Caption for the attached image: "Estimated CO2 trends considering probable oceanographic changes at each site. Each line represents a modified CO2slope for each site and the dashed green line (1012(alt)) represents an alternative nutrient scenario for Site 1012 (Supplementary Information). Vertical grey lines intersect CO2 concentrations at 3.0–3.3 and 4.0–4.2 Myr, the time intervals representing the Earth-system climate sensitivity estimates presented in the text."

Finally, I point-out that while most scientists assume that it would take centuries, or millennia, to reach ESS values of 7.1 to 9.6 C reached during the Pliocene; this many not be true given the rate and nature of our current anthropogenic forcing.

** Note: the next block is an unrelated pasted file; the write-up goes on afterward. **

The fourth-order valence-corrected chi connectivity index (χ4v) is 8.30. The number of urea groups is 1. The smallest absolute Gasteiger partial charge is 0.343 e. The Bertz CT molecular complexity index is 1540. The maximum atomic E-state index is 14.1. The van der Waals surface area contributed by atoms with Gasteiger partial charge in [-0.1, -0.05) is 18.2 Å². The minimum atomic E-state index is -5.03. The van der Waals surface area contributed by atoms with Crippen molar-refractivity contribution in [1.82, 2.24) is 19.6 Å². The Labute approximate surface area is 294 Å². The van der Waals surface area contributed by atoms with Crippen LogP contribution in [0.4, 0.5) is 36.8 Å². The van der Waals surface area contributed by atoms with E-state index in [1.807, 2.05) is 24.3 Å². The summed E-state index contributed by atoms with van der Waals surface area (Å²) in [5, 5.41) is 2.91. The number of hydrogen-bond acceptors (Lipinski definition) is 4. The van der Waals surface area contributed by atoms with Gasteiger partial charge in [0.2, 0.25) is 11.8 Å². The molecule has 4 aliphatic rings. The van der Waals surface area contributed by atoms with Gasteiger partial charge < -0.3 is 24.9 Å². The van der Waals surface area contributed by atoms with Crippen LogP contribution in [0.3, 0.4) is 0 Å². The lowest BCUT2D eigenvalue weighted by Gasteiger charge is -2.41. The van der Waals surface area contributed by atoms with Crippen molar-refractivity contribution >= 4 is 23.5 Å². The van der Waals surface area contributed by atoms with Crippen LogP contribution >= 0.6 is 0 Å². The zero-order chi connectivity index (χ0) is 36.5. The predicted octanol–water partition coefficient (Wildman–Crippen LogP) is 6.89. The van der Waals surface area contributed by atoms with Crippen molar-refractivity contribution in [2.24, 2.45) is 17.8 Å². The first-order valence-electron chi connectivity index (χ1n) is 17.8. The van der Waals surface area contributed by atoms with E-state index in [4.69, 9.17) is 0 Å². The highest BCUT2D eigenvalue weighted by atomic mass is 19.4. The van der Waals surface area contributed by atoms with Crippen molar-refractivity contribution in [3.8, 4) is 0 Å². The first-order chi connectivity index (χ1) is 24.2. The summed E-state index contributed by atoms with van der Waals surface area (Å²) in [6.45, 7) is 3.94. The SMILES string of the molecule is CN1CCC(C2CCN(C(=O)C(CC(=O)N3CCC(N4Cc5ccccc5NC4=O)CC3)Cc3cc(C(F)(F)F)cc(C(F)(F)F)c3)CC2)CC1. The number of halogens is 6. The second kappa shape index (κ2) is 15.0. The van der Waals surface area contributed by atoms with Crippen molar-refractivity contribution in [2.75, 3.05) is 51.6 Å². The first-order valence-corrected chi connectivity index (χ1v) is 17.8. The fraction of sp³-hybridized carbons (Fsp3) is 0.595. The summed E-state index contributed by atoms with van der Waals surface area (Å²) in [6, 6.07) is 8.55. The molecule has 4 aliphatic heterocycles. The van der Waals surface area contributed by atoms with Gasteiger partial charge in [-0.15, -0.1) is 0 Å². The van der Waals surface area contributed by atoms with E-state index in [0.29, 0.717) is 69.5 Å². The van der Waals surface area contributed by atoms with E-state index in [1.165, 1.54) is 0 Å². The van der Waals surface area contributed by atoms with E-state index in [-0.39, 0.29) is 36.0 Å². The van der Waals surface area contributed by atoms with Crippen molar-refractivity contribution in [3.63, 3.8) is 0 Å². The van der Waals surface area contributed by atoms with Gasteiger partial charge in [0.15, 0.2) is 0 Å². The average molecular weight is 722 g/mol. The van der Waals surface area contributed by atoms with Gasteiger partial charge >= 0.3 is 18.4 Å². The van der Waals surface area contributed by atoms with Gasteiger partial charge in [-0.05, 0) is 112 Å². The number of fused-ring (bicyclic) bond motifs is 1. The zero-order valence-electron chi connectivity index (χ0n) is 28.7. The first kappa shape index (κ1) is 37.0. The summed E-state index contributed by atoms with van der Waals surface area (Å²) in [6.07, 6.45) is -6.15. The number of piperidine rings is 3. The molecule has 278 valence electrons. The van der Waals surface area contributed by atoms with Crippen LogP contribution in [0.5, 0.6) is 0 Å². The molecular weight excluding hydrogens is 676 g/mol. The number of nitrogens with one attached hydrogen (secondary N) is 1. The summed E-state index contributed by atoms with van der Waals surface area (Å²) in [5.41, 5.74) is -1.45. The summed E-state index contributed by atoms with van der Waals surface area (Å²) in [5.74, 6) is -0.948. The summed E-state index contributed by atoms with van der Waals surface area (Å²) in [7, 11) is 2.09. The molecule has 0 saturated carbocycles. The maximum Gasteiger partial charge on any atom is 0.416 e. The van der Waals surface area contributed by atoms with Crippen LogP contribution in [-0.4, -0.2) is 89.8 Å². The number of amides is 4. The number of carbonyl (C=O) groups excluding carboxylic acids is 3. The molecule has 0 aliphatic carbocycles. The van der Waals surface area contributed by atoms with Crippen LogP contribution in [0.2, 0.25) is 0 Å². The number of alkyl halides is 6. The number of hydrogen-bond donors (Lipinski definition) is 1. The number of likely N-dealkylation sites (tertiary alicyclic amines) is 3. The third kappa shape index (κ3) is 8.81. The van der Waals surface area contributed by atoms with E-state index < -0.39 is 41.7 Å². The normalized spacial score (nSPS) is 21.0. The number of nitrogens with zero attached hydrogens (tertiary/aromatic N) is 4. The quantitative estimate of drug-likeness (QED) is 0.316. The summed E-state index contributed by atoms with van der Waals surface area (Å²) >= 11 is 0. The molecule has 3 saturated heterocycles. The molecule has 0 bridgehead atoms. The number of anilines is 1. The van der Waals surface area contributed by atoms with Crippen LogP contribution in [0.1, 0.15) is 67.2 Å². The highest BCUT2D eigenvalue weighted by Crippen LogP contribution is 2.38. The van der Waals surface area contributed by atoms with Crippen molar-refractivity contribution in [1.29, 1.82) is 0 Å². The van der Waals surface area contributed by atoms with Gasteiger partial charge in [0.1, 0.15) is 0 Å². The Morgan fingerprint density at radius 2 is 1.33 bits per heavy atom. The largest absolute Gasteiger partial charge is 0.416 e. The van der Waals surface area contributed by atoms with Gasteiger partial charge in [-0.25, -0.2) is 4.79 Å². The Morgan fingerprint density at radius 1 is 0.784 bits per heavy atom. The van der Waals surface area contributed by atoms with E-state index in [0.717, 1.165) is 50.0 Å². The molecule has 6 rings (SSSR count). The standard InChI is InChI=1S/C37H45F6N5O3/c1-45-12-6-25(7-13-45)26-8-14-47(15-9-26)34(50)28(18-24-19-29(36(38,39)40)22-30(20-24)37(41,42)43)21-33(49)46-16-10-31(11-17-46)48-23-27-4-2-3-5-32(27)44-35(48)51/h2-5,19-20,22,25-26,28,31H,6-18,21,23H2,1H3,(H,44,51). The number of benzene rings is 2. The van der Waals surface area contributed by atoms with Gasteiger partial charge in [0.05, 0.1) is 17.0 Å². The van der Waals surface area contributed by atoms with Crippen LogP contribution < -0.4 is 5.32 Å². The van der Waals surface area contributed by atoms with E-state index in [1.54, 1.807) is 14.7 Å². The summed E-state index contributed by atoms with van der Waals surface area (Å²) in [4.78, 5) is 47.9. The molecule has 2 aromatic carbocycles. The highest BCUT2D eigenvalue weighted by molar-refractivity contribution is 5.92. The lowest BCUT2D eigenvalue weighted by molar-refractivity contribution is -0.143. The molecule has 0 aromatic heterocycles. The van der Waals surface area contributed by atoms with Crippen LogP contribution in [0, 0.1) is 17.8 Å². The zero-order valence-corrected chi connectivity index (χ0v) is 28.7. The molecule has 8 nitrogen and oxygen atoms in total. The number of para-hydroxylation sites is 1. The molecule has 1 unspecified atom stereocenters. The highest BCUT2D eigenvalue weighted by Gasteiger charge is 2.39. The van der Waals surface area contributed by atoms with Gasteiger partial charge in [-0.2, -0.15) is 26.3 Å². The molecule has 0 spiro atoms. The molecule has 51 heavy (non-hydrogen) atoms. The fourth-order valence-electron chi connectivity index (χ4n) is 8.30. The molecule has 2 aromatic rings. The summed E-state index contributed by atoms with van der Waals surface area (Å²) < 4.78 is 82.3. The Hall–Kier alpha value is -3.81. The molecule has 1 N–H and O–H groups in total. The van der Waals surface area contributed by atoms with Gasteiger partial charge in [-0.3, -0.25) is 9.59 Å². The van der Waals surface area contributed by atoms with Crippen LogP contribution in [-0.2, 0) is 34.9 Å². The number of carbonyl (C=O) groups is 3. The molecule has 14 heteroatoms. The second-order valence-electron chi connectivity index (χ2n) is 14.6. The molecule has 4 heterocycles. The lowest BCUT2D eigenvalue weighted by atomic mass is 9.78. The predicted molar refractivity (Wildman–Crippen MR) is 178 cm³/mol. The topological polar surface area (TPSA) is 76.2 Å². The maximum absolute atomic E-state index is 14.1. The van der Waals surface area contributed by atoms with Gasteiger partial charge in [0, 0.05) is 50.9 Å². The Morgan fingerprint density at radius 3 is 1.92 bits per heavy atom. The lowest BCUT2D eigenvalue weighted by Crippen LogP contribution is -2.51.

Wasn't there a 6C rise.in temperature over 13.years during one of the past extinctions?

Perhaps this note is important for future trends also?
Can't think of a signature

AbruptSLR

  • Multi-year ice
  • Posts: 19629
    • View Profile
  • Liked: 2236
  • Likes Given: 270
Re: Variability of global temp in transtion to higher average temp
« Reply #7 on: November 02, 2015, 02:47:44 AM »
Instances of abrupt change in the past may, or may not, be relevant to calibrations of modern ESM projections.

Edit: Further, the only 6C change in 13-yrs that I recall was localized to Greenland and was not associated with a global mean temperature change.
« Last Edit: November 02, 2015, 07:53:50 AM by AbruptSLR »
“It is not the strongest or the most intelligent who will survive but those who can best manage change.”
― Leon C. Megginson

Pmt111500

  • Guest
Re: Variability of global temp in transtion to higher average temp